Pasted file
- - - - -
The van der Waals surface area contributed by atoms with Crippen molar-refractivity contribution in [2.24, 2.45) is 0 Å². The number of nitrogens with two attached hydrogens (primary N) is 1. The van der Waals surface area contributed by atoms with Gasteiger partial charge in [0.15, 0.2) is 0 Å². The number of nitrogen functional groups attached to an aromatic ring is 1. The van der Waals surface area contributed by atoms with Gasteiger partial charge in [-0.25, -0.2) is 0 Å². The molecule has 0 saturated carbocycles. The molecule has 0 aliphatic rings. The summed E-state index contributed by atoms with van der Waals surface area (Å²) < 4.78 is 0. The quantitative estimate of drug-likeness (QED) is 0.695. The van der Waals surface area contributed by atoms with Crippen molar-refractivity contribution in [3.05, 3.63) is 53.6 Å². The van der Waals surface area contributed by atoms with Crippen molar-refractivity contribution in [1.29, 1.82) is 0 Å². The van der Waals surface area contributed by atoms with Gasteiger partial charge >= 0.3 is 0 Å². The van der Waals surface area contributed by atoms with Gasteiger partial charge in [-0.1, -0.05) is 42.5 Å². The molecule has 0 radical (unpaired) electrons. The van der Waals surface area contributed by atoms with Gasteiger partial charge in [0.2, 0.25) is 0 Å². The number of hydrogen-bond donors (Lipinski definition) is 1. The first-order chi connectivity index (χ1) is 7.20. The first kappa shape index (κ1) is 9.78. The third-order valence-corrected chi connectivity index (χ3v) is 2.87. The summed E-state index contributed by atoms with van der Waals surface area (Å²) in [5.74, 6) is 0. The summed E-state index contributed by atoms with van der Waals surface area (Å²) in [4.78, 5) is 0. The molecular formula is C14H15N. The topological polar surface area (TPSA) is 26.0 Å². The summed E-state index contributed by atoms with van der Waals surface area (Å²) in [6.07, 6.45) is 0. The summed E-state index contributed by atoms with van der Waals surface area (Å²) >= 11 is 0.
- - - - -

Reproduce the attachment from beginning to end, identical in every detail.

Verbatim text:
The van der Waals surface area contributed by atoms with Crippen molar-refractivity contribution in [2.24, 2.45) is 0 Å². The number of nitrogens with two attached hydrogens (primary N) is 1. The van der Waals surface area contributed by atoms with Gasteiger partial charge in [0.15, 0.2) is 0 Å². The number of nitrogen functional groups attached to an aromatic ring is 1. The van der Waals surface area contributed by atoms with Gasteiger partial charge in [-0.25, -0.2) is 0 Å². The molecule has 0 saturated carbocycles. The molecule has 0 aliphatic rings. The summed E-state index contributed by atoms with van der Waals surface area (Å²) < 4.78 is 0. The quantitative estimate of drug-likeness (QED) is 0.695. The van der Waals surface area contributed by atoms with Crippen molar-refractivity contribution in [3.05, 3.63) is 53.6 Å². The van der Waals surface area contributed by atoms with Crippen molar-refractivity contribution in [1.29, 1.82) is 0 Å². The van der Waals surface area contributed by atoms with Gasteiger partial charge >= 0.3 is 0 Å². The van der Waals surface area contributed by atoms with Gasteiger partial charge in [-0.1, -0.05) is 42.5 Å². The molecule has 0 radical (unpaired) electrons. The van der Waals surface area contributed by atoms with Gasteiger partial charge in [0.2, 0.25) is 0 Å². The number of hydrogen-bond donors (Lipinski definition) is 1. The first-order chi connectivity index (χ1) is 7.20. The first kappa shape index (κ1) is 9.78. The third-order valence-corrected chi connectivity index (χ3v) is 2.87. The summed E-state index contributed by atoms with van der Waals surface area (Å²) in [5.74, 6) is 0. The summed E-state index contributed by atoms with van der Waals surface area (Å²) in [4.78, 5) is 0. The molecular formula is C14H15N. The topological polar surface area (TPSA) is 26.0 Å². The summed E-state index contributed by atoms with van der Waals surface area (Å²) in [6.07, 6.45) is 0. The summed E-state index contributed by atoms with van der Waals surface area (Å²) >= 11 is 0.